The production zone for DOCG bubblies includes 15 municipal areas: Conegliano, San Vendemiano, Colle Umberto, Vittorio Veneto, Tarzo, Cison di Valmarino, San Pietro di Feletto, Refrontolo, Susegana, Pieve di Soligo, Farra di Soligo, Follina, Miane, Vidor, and Valdobbiadene. It has its own independent Consortium headed currently by Innocente Nardi.
Production of Prosecco DOCG is limited due to the difficulty in expanding production in the very steep hills where harvest and viticulture is all done by hands and the area available is limited, unlike in the relatively plain area of Prosecco DOC where cost or production is also much lower.
Today, every established importer in India distributes at least one Prosecco- Brindco and Aspri have more than one. With about 20-30% growth annually, this is the fastest growing segment of the imported wine market. Unfortunately, due to lack of education and the cost difference, there is hardly any import of DOCG wines-even Carpene Malvolti has shifted to DOC wines because of cost difference. One cannot fathom the import of Superiore di Cartizze DOCG which is the epitome of high quality and fetches almost double the price of a DOCG at around €12 a bottle, with a higher sugar level of 17-28 gms of sugar/liter.
The region could give Tuscany a run for its money in terms of beauty and touristic charm with several wayside restaurants and agriturismos (B & B in the vineyards). I had first travelled to this region in 2007 when I really fell in love with it and highly recommended it for the Indian market because of high taxes making Champagne more expensive. I even wrote about a few of the wineries I had visited. I strongly urged the Consortium of Prosecco Producers to conduct road shows in India to popularise the drink and make more people aware of the bubbly but could not convince them to participate due to their tight budgets.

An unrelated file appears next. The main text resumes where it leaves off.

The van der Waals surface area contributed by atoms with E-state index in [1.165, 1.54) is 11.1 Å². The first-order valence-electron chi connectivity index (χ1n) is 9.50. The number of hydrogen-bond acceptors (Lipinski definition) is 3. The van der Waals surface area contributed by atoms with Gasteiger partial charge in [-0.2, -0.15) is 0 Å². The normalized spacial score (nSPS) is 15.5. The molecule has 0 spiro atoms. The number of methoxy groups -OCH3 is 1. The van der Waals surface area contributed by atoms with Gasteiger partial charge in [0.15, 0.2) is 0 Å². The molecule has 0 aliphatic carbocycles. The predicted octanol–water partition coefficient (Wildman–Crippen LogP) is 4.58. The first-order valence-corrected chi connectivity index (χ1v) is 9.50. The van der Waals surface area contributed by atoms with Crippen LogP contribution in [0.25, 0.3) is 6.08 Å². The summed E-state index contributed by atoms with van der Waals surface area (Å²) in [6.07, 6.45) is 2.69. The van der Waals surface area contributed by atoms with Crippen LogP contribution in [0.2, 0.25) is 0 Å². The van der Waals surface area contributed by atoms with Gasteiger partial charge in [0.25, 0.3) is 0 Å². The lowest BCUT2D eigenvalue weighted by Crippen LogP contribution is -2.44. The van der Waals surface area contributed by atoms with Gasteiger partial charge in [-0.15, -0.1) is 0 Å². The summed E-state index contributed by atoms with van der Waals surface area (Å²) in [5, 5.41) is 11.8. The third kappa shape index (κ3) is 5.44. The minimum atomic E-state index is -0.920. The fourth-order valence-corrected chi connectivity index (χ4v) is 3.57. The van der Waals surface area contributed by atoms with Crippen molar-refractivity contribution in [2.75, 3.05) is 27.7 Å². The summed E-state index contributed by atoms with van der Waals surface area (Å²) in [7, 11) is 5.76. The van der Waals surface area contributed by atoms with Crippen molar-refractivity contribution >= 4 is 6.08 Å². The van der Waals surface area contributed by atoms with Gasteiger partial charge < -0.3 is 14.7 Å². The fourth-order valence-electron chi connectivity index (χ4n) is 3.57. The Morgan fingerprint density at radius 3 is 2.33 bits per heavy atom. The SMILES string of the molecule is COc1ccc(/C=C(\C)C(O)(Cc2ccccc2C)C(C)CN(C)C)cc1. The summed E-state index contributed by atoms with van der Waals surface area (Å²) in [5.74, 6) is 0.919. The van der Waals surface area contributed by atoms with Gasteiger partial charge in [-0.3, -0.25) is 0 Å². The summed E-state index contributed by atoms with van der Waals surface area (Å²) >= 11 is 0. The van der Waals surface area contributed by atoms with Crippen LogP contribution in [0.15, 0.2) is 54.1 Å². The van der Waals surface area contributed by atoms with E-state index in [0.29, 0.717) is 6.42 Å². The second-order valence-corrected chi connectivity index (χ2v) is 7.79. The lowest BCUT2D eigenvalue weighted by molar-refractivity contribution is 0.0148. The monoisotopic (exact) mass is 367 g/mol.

UK (12.7 m), Germany (6.7 m) and Switzerland (5.2 m) are the biggest markets, followed by the US, Benelux, Austria and Canada.
Prosecco was granted the DOC status in 1969 for wines from this region. Wines from outside the region were given the IGT status only. But with the unprecedented growth in demand throughout the world and shortage of wine from the DOC area and with many copycats springing up, the original DOC area was elevated as Prosecco Conegliano Valdobbiadene DOCG (or Superiore) in August 2009. The IGT status was changed to the DOC status by a governmental decree. This area has increased the supply significantly-many entry level wines from this area have now found their way in the world at much lesser prices.
Prosecco Hills designated UNESCO World Heritage Site
Prosecco Superiore is Superior to Prosecco
Say ‘Chak de Phatte’ with Prosecco This Festive Season
Wine Travels: Passing through Prosecco land
Wine Feature: Say Prost with Prosecco
Hopefully, we will have some connoisseurs in India trading up during the next few years and demand Prosecco DOCG wines, and will be willing to pay a higher price for better quality. If you believe beyond what’s in the glass and appreciate the history, geography and the sociology behind the beautiful region of Prosecco Hills, you would love to have a glass or two of this delicious wine as you sing along:
Let me take you down
cause I am going to,
where the bubbles are cool
and plenty to look around,
Prosecco Hills are... forever!